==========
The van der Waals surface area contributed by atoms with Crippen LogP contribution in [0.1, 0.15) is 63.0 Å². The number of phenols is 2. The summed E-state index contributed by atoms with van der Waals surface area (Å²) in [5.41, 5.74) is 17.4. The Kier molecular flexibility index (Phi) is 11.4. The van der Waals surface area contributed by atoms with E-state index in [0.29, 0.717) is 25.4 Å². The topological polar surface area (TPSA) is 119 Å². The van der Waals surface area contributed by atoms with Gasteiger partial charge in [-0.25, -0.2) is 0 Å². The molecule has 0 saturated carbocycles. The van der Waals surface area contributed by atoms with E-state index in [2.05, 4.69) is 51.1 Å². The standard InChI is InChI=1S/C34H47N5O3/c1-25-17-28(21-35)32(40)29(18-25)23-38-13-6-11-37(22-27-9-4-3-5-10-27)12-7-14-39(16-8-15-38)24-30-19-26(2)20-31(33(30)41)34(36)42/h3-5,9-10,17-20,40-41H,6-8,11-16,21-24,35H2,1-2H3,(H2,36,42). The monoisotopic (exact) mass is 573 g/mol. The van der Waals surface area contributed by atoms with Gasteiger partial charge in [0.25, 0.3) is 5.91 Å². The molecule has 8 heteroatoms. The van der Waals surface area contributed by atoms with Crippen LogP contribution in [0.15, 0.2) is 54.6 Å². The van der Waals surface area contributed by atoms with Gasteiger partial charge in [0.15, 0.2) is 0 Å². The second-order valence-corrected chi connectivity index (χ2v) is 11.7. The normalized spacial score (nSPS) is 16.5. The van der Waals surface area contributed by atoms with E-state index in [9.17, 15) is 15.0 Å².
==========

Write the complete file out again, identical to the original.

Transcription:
The van der Waals surface area contributed by atoms with Crippen LogP contribution in [0.1, 0.15) is 63.0 Å². The number of phenols is 2. The summed E-state index contributed by atoms with van der Waals surface area (Å²) in [5.41, 5.74) is 17.4. The Kier molecular flexibility index (Phi) is 11.4. The van der Waals surface area contributed by atoms with E-state index in [0.29, 0.717) is 25.4 Å². The topological polar surface area (TPSA) is 119 Å². The van der Waals surface area contributed by atoms with Gasteiger partial charge in [-0.25, -0.2) is 0 Å². The molecule has 0 saturated carbocycles. The van der Waals surface area contributed by atoms with E-state index in [2.05, 4.69) is 51.1 Å². The standard InChI is InChI=1S/C34H47N5O3/c1-25-17-28(21-35)32(40)29(18-25)23-38-13-6-11-37(22-27-9-4-3-5-10-27)12-7-14-39(16-8-15-38)24-30-19-26(2)20-31(33(30)41)34(36)42/h3-5,9-10,17-20,40-41H,6-8,11-16,21-24,35H2,1-2H3,(H2,36,42). The monoisotopic (exact) mass is 573 g/mol. The van der Waals surface area contributed by atoms with Gasteiger partial charge in [0.25, 0.3) is 5.91 Å². The molecule has 8 heteroatoms. The van der Waals surface area contributed by atoms with Crippen LogP contribution in [0.15, 0.2) is 54.6 Å². The van der Waals surface area contributed by atoms with Gasteiger partial charge in [0.15, 0.2) is 0 Å². The second-order valence-corrected chi connectivity index (χ2v) is 11.7. The normalized spacial score (nSPS) is 16.5. The van der Waals surface area contributed by atoms with E-state index in [9.17, 15) is 15.0 Å².